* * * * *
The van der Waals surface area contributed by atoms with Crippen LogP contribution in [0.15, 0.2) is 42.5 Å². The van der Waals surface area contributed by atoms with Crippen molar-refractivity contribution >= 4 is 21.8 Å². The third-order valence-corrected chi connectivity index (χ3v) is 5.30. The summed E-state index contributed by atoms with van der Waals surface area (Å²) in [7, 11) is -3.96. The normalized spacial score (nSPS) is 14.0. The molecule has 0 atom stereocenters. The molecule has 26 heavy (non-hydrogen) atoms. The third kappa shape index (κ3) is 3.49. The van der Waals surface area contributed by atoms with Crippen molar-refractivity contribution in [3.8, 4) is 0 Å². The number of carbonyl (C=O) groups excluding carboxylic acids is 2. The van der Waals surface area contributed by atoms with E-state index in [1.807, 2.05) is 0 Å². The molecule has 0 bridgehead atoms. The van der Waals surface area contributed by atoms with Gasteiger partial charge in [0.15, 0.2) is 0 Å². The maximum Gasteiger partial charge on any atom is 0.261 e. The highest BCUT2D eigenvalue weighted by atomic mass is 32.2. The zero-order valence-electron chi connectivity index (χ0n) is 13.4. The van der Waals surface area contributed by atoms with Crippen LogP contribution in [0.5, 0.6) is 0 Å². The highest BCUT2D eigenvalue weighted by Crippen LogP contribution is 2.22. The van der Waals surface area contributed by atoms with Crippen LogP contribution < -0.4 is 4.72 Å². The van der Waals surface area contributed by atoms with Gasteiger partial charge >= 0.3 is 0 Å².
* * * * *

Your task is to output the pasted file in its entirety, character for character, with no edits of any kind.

The van der Waals surface area contributed by atoms with Crippen LogP contribution in [0.15, 0.2) is 42.5 Å². The van der Waals surface area contributed by atoms with Crippen molar-refractivity contribution >= 4 is 21.8 Å². The third-order valence-corrected chi connectivity index (χ3v) is 5.30. The summed E-state index contributed by atoms with van der Waals surface area (Å²) in [7, 11) is -3.96. The normalized spacial score (nSPS) is 14.0. The molecule has 0 atom stereocenters. The molecule has 26 heavy (non-hydrogen) atoms. The third kappa shape index (κ3) is 3.49. The van der Waals surface area contributed by atoms with Crippen molar-refractivity contribution in [3.8, 4) is 0 Å². The number of carbonyl (C=O) groups excluding carboxylic acids is 2. The van der Waals surface area contributed by atoms with E-state index in [1.807, 2.05) is 0 Å². The molecule has 0 bridgehead atoms. The van der Waals surface area contributed by atoms with Gasteiger partial charge in [0.15, 0.2) is 0 Å². The maximum Gasteiger partial charge on any atom is 0.261 e. The highest BCUT2D eigenvalue weighted by atomic mass is 32.2. The zero-order valence-electron chi connectivity index (χ0n) is 13.4. The van der Waals surface area contributed by atoms with Crippen LogP contribution in [0.5, 0.6) is 0 Å². The highest BCUT2D eigenvalue weighted by Crippen LogP contribution is 2.22. The van der Waals surface area contributed by atoms with Crippen LogP contribution < -0.4 is 4.72 Å². The van der Waals surface area contributed by atoms with Gasteiger partial charge >= 0.3 is 0 Å².